Donald Trump for president? Some lessons from other tycoons.(Read article summary)
Donald Trump, having signaled he's at least flirting with a presidential run, might consider how other businessmen fared in their bids.
â€śFor the first time in my life Iâ€™m actually thinking about it,â€ť said The Donald.
Does this mean heâ€™s forgotten his previous flirtations with the Oval Office, such as his 2000 exploration into running on a Reform Party ticket? Not that it really matters â€“ most good politicians have a knack for reinvention. We wish heâ€™d run. A Trump campaign would be great copy.
But the floating of this particular trial balloonlet got us thinking: How many businessmen have run for president without any intervening political experience?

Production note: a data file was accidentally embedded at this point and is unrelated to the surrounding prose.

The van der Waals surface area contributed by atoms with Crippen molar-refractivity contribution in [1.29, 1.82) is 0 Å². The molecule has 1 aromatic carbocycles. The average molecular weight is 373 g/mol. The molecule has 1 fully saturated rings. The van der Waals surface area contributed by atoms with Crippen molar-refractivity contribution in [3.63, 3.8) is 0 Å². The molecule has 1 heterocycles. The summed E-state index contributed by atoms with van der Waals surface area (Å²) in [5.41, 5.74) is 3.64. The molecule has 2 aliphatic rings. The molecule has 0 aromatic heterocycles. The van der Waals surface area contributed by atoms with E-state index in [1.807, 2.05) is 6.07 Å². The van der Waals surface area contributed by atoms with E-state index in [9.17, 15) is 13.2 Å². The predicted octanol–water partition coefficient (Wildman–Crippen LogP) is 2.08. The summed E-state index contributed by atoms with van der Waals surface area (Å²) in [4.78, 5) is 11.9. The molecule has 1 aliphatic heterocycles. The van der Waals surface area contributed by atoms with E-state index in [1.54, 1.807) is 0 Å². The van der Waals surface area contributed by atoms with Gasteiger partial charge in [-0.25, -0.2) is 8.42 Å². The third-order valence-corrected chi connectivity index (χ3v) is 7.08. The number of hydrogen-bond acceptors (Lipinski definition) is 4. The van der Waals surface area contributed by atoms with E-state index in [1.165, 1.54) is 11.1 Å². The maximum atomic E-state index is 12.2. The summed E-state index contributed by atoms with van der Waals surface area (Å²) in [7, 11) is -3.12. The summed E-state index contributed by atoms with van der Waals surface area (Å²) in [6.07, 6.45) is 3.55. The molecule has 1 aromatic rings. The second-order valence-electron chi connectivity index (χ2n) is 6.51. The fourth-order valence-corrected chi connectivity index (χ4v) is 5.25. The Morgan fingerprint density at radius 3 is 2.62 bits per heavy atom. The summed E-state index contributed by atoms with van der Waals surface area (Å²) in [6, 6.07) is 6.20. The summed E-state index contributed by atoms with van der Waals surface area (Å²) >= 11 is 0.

Thereâ€™s Ross Perot, of course. The Texas computer billionaire and his dire warnings about the federal deficit are hard to forget. He was sort of a one-man â€śtea partyâ€ť before there were tea parties fulminating about government waste. Mr. Perotâ€™s 1992 third-party bid is one of the most successful independent campaigns ever, receiving 19 percent of the popular vote even though at one point he briefly withdrew from the race.
But Wendell Willkie may be the business executive who came closest to what might be Trumpâ€™s dream: a jump straight from corporate life to a major party nomination.
In his day, Willkie was Trumpishly famous. An Indiana-born lawyer and utility executive, he was a forceful proponent of private enterprise in the face of what he saw as New Deal interference. The columnist Drew Pearson said that for â€śsheer force of personality and character I believe Willkie makes the greatest impact of any man Iâ€™ve ever talked to.â€ť
Then he got clocked by Franklin D. Roosevelt, 449 electoral votes to 82. With Europe in flames, voters werenâ€™t looking for someone to make the New Deal run better. But to this day, Willkie remains the only major party nominee who was never an elected politician, a cabinet officer, or high military official.
Your move, Mr. Trump.